The FDP in the Berlin House of Representatives wants more openness from authorities and easier access for citizens to official documents. To this end, the parliamentary group will introduce a draft transparency law in the parliamentary session this Thursday, said its spokesman for administrative modernization, Roman-Francesco Rogat.
“The law obliges the administration to publicly present and prove all actions,” he said. “Without hurdles, without requests, but accessible to everyone, free of charge on a central platform.” This creates comprehensive control options for all Berliners, increases the efficiency of the administration and creates impulses for economic growth.
[If you want all the latest news live on your phone, we recommend our app, which you can download here for Apple and Android devices.]
“Today, Berlin’s administrations are like an inscrutable jungle of small-scale responsibilities and regulations,” said Rogat. This makes it impossible for citizens to obtain comprehensive information about the basis of political decisions and the work of the administration.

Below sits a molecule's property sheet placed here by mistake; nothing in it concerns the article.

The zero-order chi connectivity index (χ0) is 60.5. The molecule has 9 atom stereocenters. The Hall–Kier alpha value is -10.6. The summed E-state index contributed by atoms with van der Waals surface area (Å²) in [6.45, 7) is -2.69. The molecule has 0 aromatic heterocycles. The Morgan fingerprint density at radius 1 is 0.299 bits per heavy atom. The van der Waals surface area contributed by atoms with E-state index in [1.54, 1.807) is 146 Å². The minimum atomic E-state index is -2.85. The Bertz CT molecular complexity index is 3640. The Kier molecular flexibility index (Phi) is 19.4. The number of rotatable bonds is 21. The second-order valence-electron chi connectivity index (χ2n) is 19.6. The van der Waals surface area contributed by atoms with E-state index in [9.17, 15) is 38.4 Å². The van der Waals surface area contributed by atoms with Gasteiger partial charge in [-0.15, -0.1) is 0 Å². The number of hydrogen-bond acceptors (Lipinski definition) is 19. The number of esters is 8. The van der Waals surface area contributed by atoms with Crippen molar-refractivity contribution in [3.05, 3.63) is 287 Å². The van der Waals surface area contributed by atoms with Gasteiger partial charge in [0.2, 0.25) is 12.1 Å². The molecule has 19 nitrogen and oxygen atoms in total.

“But this right to information is not only the basis for a public, broad-based discourse, but also the basis of our democracy.” The FDP wants to bring light into the darkness with the transparency law and make Berlin a “transparent city”.
In Berlin, there have been efforts for years to create a transparency law, as in other federal states. The SPD, the Greens and the Left had already planned to do this in the last legislative period, but did not implement it. An initiative pushed a referendum on the subject.
The new coalition agreement states: “In 2022, the coalition will introduce a transparency law based on the Hamburg model, while maintaining the high standards of the Berlin Freedom of Information Act and setting a comprehensive framework for the “Open by default” guideline for public data.” The guideline means that administrations should generally publish collected data unless there are exceptional reasons such as a reference to persons.